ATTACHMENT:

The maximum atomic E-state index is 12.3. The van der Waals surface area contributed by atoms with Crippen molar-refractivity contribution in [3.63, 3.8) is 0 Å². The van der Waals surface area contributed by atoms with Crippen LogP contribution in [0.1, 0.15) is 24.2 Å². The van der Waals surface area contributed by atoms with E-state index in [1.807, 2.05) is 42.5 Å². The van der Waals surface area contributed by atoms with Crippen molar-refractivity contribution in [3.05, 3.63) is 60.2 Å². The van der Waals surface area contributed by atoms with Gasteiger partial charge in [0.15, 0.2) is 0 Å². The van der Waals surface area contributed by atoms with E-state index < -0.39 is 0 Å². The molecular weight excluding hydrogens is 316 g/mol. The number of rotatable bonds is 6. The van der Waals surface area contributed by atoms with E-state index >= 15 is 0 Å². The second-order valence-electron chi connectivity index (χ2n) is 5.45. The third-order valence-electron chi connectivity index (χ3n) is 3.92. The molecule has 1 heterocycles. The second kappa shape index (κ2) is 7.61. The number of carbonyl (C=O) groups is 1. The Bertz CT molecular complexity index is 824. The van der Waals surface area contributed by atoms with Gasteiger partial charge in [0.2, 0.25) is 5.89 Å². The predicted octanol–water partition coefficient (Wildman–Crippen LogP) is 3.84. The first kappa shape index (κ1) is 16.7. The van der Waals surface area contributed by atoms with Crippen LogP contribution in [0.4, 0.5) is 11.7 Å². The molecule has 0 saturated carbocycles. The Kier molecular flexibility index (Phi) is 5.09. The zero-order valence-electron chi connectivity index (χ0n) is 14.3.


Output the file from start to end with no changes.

The maximum atomic E-state index is 12.3. The van der Waals surface area contributed by atoms with Crippen molar-refractivity contribution in [3.63, 3.8) is 0 Å². The van der Waals surface area contributed by atoms with Crippen LogP contribution in [0.1, 0.15) is 24.2 Å². The van der Waals surface area contributed by atoms with E-state index in [1.807, 2.05) is 42.5 Å². The van der Waals surface area contributed by atoms with Crippen molar-refractivity contribution in [3.05, 3.63) is 60.2 Å². The van der Waals surface area contributed by atoms with Gasteiger partial charge in [0.15, 0.2) is 0 Å². The van der Waals surface area contributed by atoms with E-state index < -0.39 is 0 Å². The molecular weight excluding hydrogens is 316 g/mol. The number of rotatable bonds is 6. The van der Waals surface area contributed by atoms with E-state index >= 15 is 0 Å². The second-order valence-electron chi connectivity index (χ2n) is 5.45. The third-order valence-electron chi connectivity index (χ3n) is 3.92. The molecule has 1 heterocycles. The second kappa shape index (κ2) is 7.61. The number of carbonyl (C=O) groups is 1. The Bertz CT molecular complexity index is 824. The van der Waals surface area contributed by atoms with Gasteiger partial charge in [0.2, 0.25) is 5.89 Å². The predicted octanol–water partition coefficient (Wildman–Crippen LogP) is 3.84. The first kappa shape index (κ1) is 16.7. The van der Waals surface area contributed by atoms with Crippen LogP contribution in [0.4, 0.5) is 11.7 Å². The molecule has 0 saturated carbocycles. The Kier molecular flexibility index (Phi) is 5.09. The zero-order valence-electron chi connectivity index (χ0n) is 14.3.